Blind-friendly deity sculpture made from 1,200 nails and 20,000 screws helps the visually impaired ‘see’ Durga Puja
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Samaj Sebi Sanghacame up with an innovative idea to devote their 73rd puja celebration to the blind by creating a Durgapandal with nails and threads.
- The creators want people to enter the space and feel the texture of the sculpture.
- The committee has also made sure that the visually impaired and pregnant women do not need a separate entry card for VIP entrance.
Breaching the usual norms of a Durga Puja pandal - to not to touch the artefacts - Samaj Sebi committee has been motivating people to touch Durga’s face instead. It’s an initiative to promote inclusive celebration and they even devoted their 73rd puja to the sightless and the blind. The sculpture of Durga has been put together using 20,000 screws and 1,200 nails at the entrance of the pandal. Though not the whole Durga, the sculpture has the face and the eyes of the goddess.
The committee has also carved out a wall display with different thread patterns to form words like ‘Ma’ and ‘Jai Maa Durga’. The visually impaired are also being provided with a puja itinerary with in-depth information about the details of festivals in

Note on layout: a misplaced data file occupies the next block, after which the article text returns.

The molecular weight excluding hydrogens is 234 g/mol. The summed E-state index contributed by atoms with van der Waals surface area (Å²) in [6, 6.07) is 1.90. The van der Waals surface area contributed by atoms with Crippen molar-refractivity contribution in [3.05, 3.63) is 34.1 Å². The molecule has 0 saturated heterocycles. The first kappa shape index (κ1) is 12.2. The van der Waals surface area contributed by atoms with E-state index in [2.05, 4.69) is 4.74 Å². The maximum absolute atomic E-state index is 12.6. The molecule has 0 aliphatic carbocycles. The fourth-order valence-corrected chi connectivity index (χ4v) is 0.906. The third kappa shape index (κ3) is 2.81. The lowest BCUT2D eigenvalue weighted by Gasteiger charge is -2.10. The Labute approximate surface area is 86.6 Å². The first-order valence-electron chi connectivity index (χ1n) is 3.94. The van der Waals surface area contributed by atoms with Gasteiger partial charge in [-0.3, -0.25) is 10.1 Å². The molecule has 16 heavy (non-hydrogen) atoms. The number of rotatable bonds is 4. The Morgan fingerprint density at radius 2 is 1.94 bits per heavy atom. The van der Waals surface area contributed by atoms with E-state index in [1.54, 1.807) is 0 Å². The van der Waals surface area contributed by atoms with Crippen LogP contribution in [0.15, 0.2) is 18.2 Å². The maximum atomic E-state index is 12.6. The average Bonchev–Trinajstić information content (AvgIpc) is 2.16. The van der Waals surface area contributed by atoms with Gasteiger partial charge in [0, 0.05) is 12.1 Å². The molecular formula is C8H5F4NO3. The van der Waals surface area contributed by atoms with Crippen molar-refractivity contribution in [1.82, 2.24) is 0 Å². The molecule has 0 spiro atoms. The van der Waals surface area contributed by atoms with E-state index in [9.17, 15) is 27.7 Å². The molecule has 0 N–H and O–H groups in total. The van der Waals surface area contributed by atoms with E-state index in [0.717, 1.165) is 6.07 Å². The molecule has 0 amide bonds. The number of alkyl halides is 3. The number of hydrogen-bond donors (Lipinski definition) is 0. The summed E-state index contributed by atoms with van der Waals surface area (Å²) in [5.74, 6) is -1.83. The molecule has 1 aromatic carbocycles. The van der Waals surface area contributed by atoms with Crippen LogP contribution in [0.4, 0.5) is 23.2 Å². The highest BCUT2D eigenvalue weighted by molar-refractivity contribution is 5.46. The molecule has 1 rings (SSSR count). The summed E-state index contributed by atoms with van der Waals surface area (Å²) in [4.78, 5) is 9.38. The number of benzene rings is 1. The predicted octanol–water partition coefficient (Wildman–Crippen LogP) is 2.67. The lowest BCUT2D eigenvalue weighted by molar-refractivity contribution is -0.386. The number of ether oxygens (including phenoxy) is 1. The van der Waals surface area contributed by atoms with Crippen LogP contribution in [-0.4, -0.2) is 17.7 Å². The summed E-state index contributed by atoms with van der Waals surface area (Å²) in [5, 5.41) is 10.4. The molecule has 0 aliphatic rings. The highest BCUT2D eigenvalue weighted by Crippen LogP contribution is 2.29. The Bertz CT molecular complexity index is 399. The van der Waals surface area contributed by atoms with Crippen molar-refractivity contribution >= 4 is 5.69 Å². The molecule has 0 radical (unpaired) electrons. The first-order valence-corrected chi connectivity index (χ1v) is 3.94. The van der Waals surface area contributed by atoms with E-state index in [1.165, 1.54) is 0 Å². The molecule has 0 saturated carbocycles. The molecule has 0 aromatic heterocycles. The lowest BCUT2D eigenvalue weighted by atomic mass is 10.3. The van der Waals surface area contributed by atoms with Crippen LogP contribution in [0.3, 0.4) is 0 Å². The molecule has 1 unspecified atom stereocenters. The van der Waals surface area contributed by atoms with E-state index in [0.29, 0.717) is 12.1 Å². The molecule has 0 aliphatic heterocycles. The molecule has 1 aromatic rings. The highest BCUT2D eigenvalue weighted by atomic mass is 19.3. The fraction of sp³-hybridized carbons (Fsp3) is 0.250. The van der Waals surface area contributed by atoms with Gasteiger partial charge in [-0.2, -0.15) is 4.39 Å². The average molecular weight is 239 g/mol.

In a conversation with Business Insider India, Chandan Basu from Samaj Sebi Sangha said, “We have created this pandal for the visually impaired people so that they can feel the Durga Puja. We also wanted to educate the general people to donate their eyes after death to give light to the visually impaired. Samaj sebi sangha always pass a social message every year.”
Samaj Sebi also partnered with Voice of the world to help visually impaired children enjoy the festival. Moreover, it has set up an eye donation camp with M.P Birla
And it’s not just about the visually impaired. The Samaj Sebi Sangha has provided wheelchair and stretcher facilities for the old as well as differently-abled people. The surprise doesn’t end here.The puja committee also encouraged visually impaired children to perform in the cultural evening conducted on 16th October 2016 at the puja premises.
This isn’t the first time that the committee has been in the news for its innovative approach towards Durga Puja. Just last year their display garnered appreciation for being India’s longest ‘Alpona’, which is a type of graffiti made in India using rice flour paste.
Here is a glimpse of the creative Durga Puja concept